The hot subject right now is corporate governance, or lack thereof (ahem, banks). Questions have been raised on the role of boards and what exactly is their responsibility to stakeholders (not just shareholders).

A couple of interesting developments in this discussion: APRA's independent report into the Commonwealth Bank's governance, culture and accountability; and the ASX Corporate Governance Council's consultation paper on its Corporate Governance Principles and Recommendations.

The common message in the APRA report and ASX paper is that boards must have regard to the views and interests of a broader range of stakeholders than just shareholders. This principle is arguably already part of the law, but it is very clear that community expectations are shifting strongly in that direction.

APRA chairman Wayne Byres nicely summarises where we think the law is headed: "the findings of the [APRA] Report provide important insight for all financial institutions, particularly about the need to maintain a broad focus on all aspects of risk and stakeholder interest and not allow financial success to mask or detract from other important measures of an institution's performance and risk profile."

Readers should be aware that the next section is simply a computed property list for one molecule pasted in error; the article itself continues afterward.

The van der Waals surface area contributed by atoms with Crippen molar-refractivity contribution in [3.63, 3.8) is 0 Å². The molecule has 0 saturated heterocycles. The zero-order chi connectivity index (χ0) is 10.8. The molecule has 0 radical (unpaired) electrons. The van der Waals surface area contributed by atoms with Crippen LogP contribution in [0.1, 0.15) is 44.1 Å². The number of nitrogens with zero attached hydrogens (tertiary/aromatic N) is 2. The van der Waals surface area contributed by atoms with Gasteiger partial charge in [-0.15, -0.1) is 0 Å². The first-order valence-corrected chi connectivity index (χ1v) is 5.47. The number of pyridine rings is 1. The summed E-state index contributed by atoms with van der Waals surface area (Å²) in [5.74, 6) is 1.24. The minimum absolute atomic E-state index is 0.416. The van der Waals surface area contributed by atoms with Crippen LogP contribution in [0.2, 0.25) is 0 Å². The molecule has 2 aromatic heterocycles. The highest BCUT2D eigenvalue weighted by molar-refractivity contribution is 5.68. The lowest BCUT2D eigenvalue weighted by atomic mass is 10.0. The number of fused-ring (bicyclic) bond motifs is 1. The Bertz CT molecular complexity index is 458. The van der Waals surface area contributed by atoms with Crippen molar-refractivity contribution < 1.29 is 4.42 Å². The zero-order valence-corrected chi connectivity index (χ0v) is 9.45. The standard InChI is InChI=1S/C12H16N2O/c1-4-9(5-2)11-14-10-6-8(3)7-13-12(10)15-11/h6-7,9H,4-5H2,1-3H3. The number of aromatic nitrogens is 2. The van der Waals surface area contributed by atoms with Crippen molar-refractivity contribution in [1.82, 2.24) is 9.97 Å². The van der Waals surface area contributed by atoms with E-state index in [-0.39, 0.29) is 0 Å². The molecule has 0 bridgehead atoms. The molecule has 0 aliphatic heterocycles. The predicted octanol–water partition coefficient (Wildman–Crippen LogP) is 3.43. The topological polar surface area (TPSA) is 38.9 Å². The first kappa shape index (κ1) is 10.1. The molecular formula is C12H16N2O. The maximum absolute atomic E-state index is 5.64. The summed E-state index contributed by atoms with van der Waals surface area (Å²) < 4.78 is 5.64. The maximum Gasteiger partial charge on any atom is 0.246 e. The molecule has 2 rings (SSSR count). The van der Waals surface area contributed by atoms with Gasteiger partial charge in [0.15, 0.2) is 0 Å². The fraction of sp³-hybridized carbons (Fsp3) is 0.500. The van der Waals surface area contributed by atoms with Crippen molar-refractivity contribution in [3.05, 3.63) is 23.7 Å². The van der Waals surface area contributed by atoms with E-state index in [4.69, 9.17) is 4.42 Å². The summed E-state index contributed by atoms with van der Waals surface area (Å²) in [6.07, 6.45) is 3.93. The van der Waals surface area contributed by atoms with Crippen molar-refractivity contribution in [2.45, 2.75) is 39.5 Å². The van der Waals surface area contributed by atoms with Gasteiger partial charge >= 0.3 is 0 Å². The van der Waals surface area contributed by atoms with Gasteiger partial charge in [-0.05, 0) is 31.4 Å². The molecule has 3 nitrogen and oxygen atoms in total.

The proposed changes to the ASX Corporate Governance Principles and Recommendations also highlights the shift in thinking. The biggest proposed change is a substantial redraft of principle 3 expanding "ethical responsibility" to include culture and social responsibility. The Council explains this change is to recognise the fundamental importance:

of a listed entity's social licence to operate and the need for it to act lawfully, ethically and in a socially responsible manner in order to preserve that licence; and that a listed entity must have regard to the views and interests of a broader range of stakeholders than just its security holders.

So what is next?

The APRA report and ASX paper highlight how the corporate governance landscape is changing and, thanks to the banking Royal Commission, now at an accelerated rate. Here are our three predictions of what is to come (and we are excited to say, we don't think it is just wishful thinking):

Directors will be obliged to ensure that their company's culture promotes acting lawfully, ethically and in a socially responsible manner in order to preserve its social licence to operate. Consumers, where they have a choice, will choose an entity that is a certified B Corp (or a similar third party standard of general social benefit practice) over another company. As a result, market forces will result in more companies seeking B Corp or equivalent certification. A new voluntary corporate structure, to be known as a "benefit company", will be introduced into Australian corporations law.